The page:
Sometime during August when it has been scorching hot for days on end I start to take the sun for granted, or even try to avoid it. Unlike the beginning of summer when all I want in life is to swim in the sea and spend all day outside, eventually I get bored and I start to crave something else. Now is a great time to visit Toulouse.
As you have probably heard Toulouse is known as la ville rose, or the pink city. It is a shame we didn’t come up with a more poetic and less literal translation. It sounds better in French, a bit like ‘la vie en rose’ (especially with a southern accent) which means life through rose tinted spectacles. In English everything preceded by pink sounds a bit cheap.
The Romans first used bricks when Toulouse was still Tolosa and part of their Narbonnaise Province. The Garonne River retreated after the last glacial era, stone became rare but clay was found in abundance. The Romans extracted it from the nearby hills and used it to manufacture bricks. It was economical, well insulating and also environmentally friendly. The clay had a high concentration of iron oxide which gave it a pink color during firing. There isn’t much left of Tolosa anymore but the pink brick architecture has become the signature style of Toulouse.
Here are a few brick buildings not to miss….
The Jacobins is a Dominican monastery built in 1229. In 1215 in Toulouse, Saint Dominic founded the Order of Preachers that bears his name, the Dominican Order. At the time of the battle against the Cathar faith, this community placed dialogue and discussion at the heart of its way of life and its teachings. This played a major role in the creation of the first university of Toulouse in 1229. For many years the classes took place in the city’s monasteries and convents, in particular at les Jacobins where the bell was used to mark the times for class. Toulouse is still a very important student city. Many university buildings are right in town so the students bring youth and vitality to the city streets as well as a huge amount of inexpensive places to eat and drink. They hold concerts in the cloister at les Jacobins sometimes or you can visit any day but Monday from 10 to 6pm. It is located pretty much in the centre of town just behind Place du Capitole. The admission charge is 4 euros which provides access to the cloister, the chapterhouse, the refectory and Saint Antonin’s Chapel.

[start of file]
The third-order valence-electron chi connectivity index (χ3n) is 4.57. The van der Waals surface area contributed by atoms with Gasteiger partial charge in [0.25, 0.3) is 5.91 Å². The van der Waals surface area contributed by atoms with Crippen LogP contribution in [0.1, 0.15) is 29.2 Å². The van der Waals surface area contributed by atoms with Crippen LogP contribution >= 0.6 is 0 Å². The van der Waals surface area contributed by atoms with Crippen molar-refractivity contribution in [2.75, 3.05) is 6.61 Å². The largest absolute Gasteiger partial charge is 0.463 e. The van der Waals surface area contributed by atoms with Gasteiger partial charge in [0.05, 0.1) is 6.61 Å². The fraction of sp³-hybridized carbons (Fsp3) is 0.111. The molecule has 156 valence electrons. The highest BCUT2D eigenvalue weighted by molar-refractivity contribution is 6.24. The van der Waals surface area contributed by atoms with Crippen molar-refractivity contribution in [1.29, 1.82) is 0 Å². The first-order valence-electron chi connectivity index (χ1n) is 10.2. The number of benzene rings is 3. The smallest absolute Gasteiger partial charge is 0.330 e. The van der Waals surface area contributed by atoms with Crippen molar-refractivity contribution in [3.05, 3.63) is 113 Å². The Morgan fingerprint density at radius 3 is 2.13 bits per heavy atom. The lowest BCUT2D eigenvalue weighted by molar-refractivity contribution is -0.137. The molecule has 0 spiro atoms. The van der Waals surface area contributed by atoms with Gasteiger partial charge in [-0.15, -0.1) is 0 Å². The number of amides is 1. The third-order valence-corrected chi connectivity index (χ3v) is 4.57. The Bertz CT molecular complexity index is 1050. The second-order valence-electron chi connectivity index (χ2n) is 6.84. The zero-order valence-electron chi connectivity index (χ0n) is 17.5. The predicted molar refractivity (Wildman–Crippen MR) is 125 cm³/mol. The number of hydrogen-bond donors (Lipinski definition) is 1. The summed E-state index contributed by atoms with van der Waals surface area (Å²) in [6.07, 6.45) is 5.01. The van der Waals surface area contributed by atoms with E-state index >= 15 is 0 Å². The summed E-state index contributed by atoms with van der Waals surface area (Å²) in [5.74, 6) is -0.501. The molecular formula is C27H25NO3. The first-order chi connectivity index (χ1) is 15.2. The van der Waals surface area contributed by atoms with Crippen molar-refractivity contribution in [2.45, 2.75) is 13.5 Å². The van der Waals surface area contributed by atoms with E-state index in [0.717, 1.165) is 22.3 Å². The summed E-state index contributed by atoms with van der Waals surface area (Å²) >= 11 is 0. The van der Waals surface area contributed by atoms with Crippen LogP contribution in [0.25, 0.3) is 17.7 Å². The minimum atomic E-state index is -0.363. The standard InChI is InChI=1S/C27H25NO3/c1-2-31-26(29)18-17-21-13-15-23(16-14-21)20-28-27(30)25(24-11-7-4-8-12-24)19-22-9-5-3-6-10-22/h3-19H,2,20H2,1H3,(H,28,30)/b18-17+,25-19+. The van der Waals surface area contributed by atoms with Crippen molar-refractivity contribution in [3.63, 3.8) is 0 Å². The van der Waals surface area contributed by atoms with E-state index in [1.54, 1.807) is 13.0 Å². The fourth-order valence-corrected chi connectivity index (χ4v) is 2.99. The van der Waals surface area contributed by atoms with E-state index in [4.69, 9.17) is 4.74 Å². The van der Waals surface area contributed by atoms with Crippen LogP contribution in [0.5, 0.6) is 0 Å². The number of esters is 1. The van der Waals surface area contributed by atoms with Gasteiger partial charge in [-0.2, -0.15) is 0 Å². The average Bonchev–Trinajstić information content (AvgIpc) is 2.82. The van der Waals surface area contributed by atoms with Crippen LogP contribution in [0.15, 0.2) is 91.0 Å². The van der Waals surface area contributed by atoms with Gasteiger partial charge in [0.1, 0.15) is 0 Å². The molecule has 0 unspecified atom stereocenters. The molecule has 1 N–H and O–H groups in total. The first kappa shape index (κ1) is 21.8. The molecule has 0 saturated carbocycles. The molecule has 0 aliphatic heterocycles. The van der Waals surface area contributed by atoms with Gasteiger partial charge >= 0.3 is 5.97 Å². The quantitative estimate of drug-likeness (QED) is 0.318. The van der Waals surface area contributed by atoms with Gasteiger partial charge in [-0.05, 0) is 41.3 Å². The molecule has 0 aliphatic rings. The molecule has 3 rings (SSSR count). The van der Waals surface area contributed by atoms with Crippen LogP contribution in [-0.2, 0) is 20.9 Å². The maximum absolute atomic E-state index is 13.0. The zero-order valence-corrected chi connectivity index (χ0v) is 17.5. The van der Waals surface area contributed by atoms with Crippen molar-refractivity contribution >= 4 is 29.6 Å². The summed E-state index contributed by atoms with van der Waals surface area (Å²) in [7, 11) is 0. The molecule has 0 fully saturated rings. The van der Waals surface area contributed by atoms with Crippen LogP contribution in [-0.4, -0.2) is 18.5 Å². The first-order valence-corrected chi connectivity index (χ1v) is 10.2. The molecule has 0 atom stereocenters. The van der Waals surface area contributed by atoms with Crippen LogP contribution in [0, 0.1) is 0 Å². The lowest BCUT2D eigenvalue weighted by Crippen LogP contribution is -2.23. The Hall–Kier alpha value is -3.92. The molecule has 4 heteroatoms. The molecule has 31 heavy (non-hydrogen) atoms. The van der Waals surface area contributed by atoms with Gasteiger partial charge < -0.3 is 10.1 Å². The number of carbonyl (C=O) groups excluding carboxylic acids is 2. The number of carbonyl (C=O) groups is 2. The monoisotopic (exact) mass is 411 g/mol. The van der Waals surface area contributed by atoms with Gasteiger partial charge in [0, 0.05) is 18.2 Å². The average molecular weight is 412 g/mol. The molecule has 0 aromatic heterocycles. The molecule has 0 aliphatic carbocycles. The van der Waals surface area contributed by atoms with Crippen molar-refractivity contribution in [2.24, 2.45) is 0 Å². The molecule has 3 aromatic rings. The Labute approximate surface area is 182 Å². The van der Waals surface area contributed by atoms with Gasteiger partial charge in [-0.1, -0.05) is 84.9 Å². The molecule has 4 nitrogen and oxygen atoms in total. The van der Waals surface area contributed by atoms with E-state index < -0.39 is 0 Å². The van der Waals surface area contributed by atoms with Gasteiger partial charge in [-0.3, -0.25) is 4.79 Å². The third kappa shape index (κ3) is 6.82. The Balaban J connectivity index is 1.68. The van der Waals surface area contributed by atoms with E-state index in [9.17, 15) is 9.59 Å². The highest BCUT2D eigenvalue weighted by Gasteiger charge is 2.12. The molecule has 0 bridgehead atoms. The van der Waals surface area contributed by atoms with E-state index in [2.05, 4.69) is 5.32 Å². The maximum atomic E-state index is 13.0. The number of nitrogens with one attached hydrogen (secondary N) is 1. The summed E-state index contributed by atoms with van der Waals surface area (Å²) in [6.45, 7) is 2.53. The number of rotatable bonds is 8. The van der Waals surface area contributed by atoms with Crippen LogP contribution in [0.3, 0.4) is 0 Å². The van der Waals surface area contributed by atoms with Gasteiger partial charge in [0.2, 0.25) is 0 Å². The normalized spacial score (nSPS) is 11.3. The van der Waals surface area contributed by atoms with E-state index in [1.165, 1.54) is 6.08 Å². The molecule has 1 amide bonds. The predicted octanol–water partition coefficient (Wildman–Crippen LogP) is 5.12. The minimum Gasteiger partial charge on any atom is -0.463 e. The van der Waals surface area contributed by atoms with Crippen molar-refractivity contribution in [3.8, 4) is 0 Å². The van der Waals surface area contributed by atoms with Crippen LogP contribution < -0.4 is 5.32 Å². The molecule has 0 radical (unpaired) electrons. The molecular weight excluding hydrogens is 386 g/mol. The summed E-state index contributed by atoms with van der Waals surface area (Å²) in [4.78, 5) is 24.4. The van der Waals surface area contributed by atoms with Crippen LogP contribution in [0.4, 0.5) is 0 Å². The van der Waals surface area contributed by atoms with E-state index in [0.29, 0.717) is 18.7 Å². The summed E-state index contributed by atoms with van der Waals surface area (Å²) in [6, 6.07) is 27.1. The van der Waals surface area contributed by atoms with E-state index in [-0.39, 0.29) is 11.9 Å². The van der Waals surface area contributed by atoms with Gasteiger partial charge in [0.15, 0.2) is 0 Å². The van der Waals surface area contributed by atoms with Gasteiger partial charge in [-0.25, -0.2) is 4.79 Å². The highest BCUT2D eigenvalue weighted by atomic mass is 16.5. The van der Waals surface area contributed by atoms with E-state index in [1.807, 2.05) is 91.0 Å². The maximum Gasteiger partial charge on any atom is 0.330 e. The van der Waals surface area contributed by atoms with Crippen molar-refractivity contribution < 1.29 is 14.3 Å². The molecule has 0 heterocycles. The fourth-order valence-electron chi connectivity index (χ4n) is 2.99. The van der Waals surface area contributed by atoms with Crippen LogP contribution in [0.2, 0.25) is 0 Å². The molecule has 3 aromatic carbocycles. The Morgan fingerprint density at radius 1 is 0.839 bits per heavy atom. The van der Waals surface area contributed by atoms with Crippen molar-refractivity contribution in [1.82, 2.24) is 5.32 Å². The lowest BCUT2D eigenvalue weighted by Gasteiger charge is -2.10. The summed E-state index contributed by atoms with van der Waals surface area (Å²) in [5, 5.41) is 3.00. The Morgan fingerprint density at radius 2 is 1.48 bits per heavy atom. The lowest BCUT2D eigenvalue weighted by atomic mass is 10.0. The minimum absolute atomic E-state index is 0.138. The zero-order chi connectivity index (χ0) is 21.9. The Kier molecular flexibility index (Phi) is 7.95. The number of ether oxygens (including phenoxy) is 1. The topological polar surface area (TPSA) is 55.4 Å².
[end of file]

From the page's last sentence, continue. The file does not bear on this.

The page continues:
The Basilica of Saint-Sernin is the former abbey church of the Abbey of Saint-Sernin or St Saturnin. Apart from the church, none of the abbey buildings remain. The current church sits on the site of a previous basilica of the 4th century which contained the body of Saint Saturnin, the first bishop of Toulouse. Constructed in the Romanesque style between roughly 1080 and 1120 it is one of the largest remaining Romanesque buildings in Europe.
The stone that killed Simon de Montfort in 1218, while he was besieging Toulouse, was thrown from the roof of Saint-Sernin.
photos : inside the medieval monastery at les Jacobins, la basilica St Sernin and the Musée des Augustins